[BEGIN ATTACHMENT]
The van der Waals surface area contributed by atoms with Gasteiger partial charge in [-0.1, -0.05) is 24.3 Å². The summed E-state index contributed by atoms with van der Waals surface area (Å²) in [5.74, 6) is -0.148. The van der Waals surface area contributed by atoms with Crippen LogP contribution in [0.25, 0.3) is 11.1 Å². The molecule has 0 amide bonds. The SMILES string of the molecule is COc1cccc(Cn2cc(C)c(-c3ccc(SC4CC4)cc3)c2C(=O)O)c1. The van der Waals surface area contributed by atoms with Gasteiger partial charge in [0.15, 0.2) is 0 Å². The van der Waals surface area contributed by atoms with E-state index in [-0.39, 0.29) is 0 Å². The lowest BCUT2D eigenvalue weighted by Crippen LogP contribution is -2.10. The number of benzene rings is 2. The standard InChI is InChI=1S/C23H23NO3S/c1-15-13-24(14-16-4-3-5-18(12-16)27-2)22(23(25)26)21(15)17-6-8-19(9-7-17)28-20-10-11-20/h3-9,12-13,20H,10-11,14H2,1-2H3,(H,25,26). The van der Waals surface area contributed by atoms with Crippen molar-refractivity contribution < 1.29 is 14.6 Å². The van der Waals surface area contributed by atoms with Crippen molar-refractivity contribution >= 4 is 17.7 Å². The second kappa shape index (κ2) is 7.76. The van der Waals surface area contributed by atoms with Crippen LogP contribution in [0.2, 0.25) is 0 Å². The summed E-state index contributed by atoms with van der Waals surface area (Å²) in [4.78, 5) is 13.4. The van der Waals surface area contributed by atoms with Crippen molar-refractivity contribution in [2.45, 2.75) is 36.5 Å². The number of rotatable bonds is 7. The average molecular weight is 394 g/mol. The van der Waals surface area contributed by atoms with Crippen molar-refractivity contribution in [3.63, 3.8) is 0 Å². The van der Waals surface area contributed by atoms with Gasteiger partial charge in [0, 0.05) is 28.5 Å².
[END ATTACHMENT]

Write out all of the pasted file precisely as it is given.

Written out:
The van der Waals surface area contributed by atoms with Gasteiger partial charge in [-0.1, -0.05) is 24.3 Å². The summed E-state index contributed by atoms with van der Waals surface area (Å²) in [5.74, 6) is -0.148. The van der Waals surface area contributed by atoms with Crippen LogP contribution in [0.25, 0.3) is 11.1 Å². The molecule has 0 amide bonds. The SMILES string of the molecule is COc1cccc(Cn2cc(C)c(-c3ccc(SC4CC4)cc3)c2C(=O)O)c1. The van der Waals surface area contributed by atoms with Gasteiger partial charge in [0.15, 0.2) is 0 Å². The van der Waals surface area contributed by atoms with E-state index in [-0.39, 0.29) is 0 Å². The lowest BCUT2D eigenvalue weighted by Crippen LogP contribution is -2.10. The number of benzene rings is 2. The standard InChI is InChI=1S/C23H23NO3S/c1-15-13-24(14-16-4-3-5-18(12-16)27-2)22(23(25)26)21(15)17-6-8-19(9-7-17)28-20-10-11-20/h3-9,12-13,20H,10-11,14H2,1-2H3,(H,25,26). The van der Waals surface area contributed by atoms with Crippen molar-refractivity contribution < 1.29 is 14.6 Å². The van der Waals surface area contributed by atoms with Crippen molar-refractivity contribution >= 4 is 17.7 Å². The second kappa shape index (κ2) is 7.76. The van der Waals surface area contributed by atoms with Crippen LogP contribution in [0.2, 0.25) is 0 Å². The summed E-state index contributed by atoms with van der Waals surface area (Å²) in [4.78, 5) is 13.4. The van der Waals surface area contributed by atoms with Crippen molar-refractivity contribution in [2.45, 2.75) is 36.5 Å². The number of rotatable bonds is 7. The average molecular weight is 394 g/mol. The van der Waals surface area contributed by atoms with Crippen molar-refractivity contribution in [3.63, 3.8) is 0 Å². The van der Waals surface area contributed by atoms with Gasteiger partial charge in [0, 0.05) is 28.5 Å².